You’re not wrong to think an electronic appliance may be more expensive than doing the dishes yourself. But not many people know that a dishwasher actually saves you a lot.
How is a dishwasher cheaper than hand washing? When you’re getting a dishwasher, the only bills you have to worry about are its purchase and installation. A dishwasher costs around $500-25000 depending on the brand, and installation charges can take $100-200, but that’s about it.
Yes, in comparison to hand washing, a dishwasher may look expensive, but a dishwasher is a once-in-a-lifetime investment. Once you’ve got that bay nestled in your kitchen, you won’t have to worry about excessive expenses.
Yes, every once in a while, you might have to spend around $100 for maintenance, but if you take care of your dishwasher, you won’t have to worry too much.
And, as crazy as it sounds, a dishwasher uses less water than when you’re hand washing the dishes. Here’s a vague comparison; if you’re doing the dishes by hand, you’re using around 15-20 gallons of water per load!
On the other hand, if you’re using a dishwasher, you’re only using a small quantity of water to wash all the dishes at once, saving you gallons.
When you switch to a dishwasher, your water bill drops by $100-$300!
Albeit, when you use a dishwasher, you are using electricity, so you might see your electricity bill go higher. But before you begin panicking, you should know that there are energy-efficient dishwashers that consume very little energy, so the max you’re looking at is around a $30-50 increase.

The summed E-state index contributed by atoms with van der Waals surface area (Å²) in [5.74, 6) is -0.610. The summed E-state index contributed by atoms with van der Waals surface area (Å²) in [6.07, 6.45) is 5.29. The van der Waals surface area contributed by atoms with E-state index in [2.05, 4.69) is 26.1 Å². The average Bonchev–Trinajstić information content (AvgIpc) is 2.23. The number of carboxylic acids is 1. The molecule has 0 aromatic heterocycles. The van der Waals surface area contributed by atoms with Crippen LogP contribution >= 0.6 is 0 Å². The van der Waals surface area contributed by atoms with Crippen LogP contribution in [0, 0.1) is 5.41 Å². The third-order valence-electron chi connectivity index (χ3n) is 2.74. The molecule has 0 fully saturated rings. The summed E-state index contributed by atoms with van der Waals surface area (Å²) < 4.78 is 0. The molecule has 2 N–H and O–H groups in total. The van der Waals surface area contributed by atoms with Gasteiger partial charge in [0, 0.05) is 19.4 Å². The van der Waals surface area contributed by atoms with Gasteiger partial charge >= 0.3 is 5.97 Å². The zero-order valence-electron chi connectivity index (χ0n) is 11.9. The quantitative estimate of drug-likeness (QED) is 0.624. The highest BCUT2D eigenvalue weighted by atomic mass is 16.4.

Here is a rough comparison between dishwasher vs. hand washing to figure out which is cheaper. I must add that this comparison may vary across dishwasher brands and the area you live:
|Installation||$100-200||Heater installation and fixation can take $100-$200|
|Monthly Bills||Water Bills: It costs around $0.46-0.50 per load. The monthly cost would be around $14.26-28.52 (one load per day vs. two loads per day) Electricity Bills: A dishwasher’s usage costs around $30-$50 per month.||Water Bills: It costs around $0.50-1.00 per load. The monthly cost would be around $15.5-31 (one load per day vs. two loads per day) Electricity Bills: Hand washing has no electricity bill unless you use an electric heating system, costing around $36.50-50 per month.|
|Overall Monthly Expenditure||For the first month, you’re looking at the expense of $644.26-2278.52. However, this is a one-time expenditure. For the subsequent months, you’re looking at $144.26-278.52||For the first month and the following months, you’re looking at $152.5-282.|